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Chairman, Young Professionals of Wichita Ian Worrell: What doesn’t Wichita have to offer young professionals?

  • Published Saturday, March 1, 2014, at 9:21 a.m.
  • Updated Sunday, March 2, 2014, at 7:59 a.m.

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How to get involved

YPW is an initiative of the Wichita Metro Chamber of Commerce that offers young professionals – ages 21 to 39 – ways to socialize and expand their professional horizons. Find more information at www.ypwichita.org or attend an upcoming event:

• New member and volunteer presentation, 5:30-6:30 p.m. March 17, chamber, 350 W. Douglas. Free.

• Mingle Madness, 5:30-8:30 p.m. March 20, Joe’s Bar & Grill, 222 N. Washington.

• Professional Development Series: Nonverbal Communication, 11:30 a.m.-1 p.m. March 28, Alefs Harley-Davidson, 5427 Chuzy Drive. $10 members/$20 nonmembers, lunch included.

Nearly 10 years ago, in fall 2004, Visioneering Wichita completed a study that determined each young adult raised in Wichita who moves away from Wichita results in a lost investment of $300,000. It wouldn’t be a surprise if that figure has grown since the Visioneering study.

The issue is nothing new. Ready to start the next chapter of their lives, those who grew up in Wichita and the surrounding communities or attended one of the local universities are inclined to look elsewhere.

What does Wichita have to offer to make them stay? The sentiment often expressed is that there is nothing to do in Wichita. Perceptions are that bigger cities have better entertainment, better career opportunities and better quality of life.

But what doesn’t Wichita have to offer?

It doesn’t take much effort to uncover the rich culture, worthwhile experiences and opportunities found in and around Wichita. Ultimately, the more one looks, the more likely one is to find there can overwhelmingly be too much to choose from in Wichita.

When Wichitans are asked what they find attractive about this community, one often hears about the appeal of its big-city amenities while maintaining a small-town charm. Wichita offers a relatively low cost of living and a reasonable commute. In addition, Wichita and the surrounding communities provide a comfortable environment in which to raise a family.

These answers may not be sexy, but they should not be taken for granted. More importantly, they provide a solid foundation on which a young professional can build a successful career and future.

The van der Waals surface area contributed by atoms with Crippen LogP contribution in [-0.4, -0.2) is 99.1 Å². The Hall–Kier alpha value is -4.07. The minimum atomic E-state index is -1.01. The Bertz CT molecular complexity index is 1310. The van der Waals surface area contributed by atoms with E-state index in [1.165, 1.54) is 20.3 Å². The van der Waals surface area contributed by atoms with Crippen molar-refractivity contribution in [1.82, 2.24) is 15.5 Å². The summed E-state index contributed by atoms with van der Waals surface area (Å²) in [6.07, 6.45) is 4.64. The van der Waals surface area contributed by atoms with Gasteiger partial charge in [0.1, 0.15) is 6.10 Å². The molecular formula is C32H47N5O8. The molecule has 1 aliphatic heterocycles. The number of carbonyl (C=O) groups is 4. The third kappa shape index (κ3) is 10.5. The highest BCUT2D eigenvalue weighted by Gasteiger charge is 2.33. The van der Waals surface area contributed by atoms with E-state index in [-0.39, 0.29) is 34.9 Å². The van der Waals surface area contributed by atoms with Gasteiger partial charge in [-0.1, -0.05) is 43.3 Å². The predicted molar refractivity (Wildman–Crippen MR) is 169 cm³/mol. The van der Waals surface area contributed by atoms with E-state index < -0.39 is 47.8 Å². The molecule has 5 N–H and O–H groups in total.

Two words that describe the greater Wichita community now are opportunity and energy.

Websites like www.LaunchWichita.com provide college students a way to connect to career opportunities in the city. And the big city/small town aspect of this community provides opportunities for young professionals to connect and collaborate with government and community leaders.

These opportunities are amplified by the urgency behind efforts to revitalize Wichita’s community and economy. Area leadership recognizes the need to include young professionals in the discussion about the future of Wichita, offering a unique opportunity to directly affect and take ownership in the community.

The initiative being taken in efforts has also led to a new energy throughout the community. The development in downtown Wichita as well as that taking place in surrounding communities provides for excitement and anticipation.

One of the easiest ways get plugged in to the community is through Wichita’s young professional organizations, such as the Young Professionals of Wichita (YPW), United Way Young Leaders Association and Red Shoe Society, to name a few. Whether one is interested in networking, professional development, volunteering or simply socializing, these organizations provide fun and unique experiences involving a diverse group of people.

There is a growing movement of talented, motivated and passionate young professionals committed to taking the greater Wichita community to new heights. These dedicated young professionals recognize the value of this community and are willing to put in the time and hard work necessary to ensure the greater Wichita area remains a competitive and viable community.

Rather than taking the easy way out and moving to a place where the grass appears to be greener, we want to make Wichita our home. When it comes to the topic of what Wichita has to offer, the issue is not whether there is anything to do, but rather how involved we choose to be.

Ian Worrell is chair of the 2014 YPW Board of Trustees. He is a small business lender at Intrust Bank. He can be reached at ian.worrell@intrustbank.com.

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